Sunday, October 18, 2015

0 Best of AYAP: World Building

A story is nothing without setting. Even the most basic of tales include some elements of world building. Little Red Riding Hood went into the woods, Old MacDonald had a farm, the chicken crossed the road. Every novel - from fantasy to the most contemporary or contemporaries - benefits from a deeply imagined setting.

World building can, however, be a tricky thing. There's a lot of discussion below on using world building and setting to add depth and complexity to your writing, as well as ways to approach world building as a tool for generating even more content. There are also articles on the importance of setting to POV and tone, and ensuring your world building is grounded in something tangible for readers to seize. As always, there's a wealth of information in the AYAP archives... and we've collected the best of it below.


On Reader Experience

"[World building] isn’t just description of the place, it’s the main character’s interaction within that place. It’s examining how she experiences the world around her, therefore putting the reader in her world." - Lisa Gail Green

On The Use of POV

"Point of view is one of the things that writers frequently forget to include when developing a setting, but because setting can help you unlock so many different aspects of character, POV is critical." - Martina Boone

On Using Setting for Tone

"Writing contemporary comes with its own set of challenges ... [one] of the tricks to sink [readers] so deeply into your story they forget to look for familiar landmarks? ... Perhaps the quietest and most subtle of the tools available is your setting." - Jaye Robin Brown

On Using Setting to Add Depth

"Setting. It’s just things, just the backdrop, just descriptions to prevent the reader from feeling like they are in a blank room, right? Wrong. If you aren’t putting your setting to work, then you are missing out on a great opportunity to add layers of richness to your work." - C.C. Hunter

On Crafting Memorable Scenes

"The truly great scenes, the ones I remember, play in my mind like a film. I can see the action, but unlike film, a novel also lets me smell the coffee, and taste the fear or sorrow." - Martina Boone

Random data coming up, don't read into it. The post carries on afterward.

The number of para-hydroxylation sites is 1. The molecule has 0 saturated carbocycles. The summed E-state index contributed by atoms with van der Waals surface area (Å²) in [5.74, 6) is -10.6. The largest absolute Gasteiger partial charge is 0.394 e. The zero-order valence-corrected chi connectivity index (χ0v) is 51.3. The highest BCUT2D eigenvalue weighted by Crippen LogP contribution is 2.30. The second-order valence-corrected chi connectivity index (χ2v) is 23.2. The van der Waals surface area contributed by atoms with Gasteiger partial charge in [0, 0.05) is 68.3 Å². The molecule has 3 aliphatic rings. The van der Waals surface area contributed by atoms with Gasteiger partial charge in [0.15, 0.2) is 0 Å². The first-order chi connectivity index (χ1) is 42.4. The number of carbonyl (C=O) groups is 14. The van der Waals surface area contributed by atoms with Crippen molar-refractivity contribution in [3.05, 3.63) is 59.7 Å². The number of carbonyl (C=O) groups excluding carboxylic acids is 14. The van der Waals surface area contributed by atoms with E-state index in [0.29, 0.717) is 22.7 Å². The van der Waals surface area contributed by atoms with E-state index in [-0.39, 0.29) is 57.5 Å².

On Making Your Fantasy World Realistic

"Words can achieve the impossible. A town peopled by witches exists because we writers make that possible. How? Through history, characters, and a special vocabulary, we can amass enough details to explore a colony on Saturn, reincarnate King Arthur, make animals speak . . . With these three tools, we can bring the ideas in our imaginations to life." - Molly Cochran

On Asking Questions

"I was scared at first of writing what is primarily a historical novel, because I was used to being able to mold and flex all the pieces of the puzzle in my made up worlds. [But] I still had to ask a million questions, only now, I had to look up the answers to make all the pieces work." - Kristin Bailey

On Building Your Story's Universe

"No one can tell us exactly how to build our story universe. No one will say, start with character, or start with plot, or start with setting. You need them all to create a magical book. But the key is that they all have to work together." - Martina Boone

On World Building to Create Spin-Offs

"World-building develops character, setting, and plot. No matter what you're writing, you will benefit from added world-building by creating a richer canvas and framework. Even a straight up contemporary romance usually contains friends and family who have a sociological history and hierarchy, a shared shorthand of communication based on their experiences together." - Martina Boone


What do you think? Was there any advice that particularly resonated with you? Any posts you think we've missed that should be on this list?

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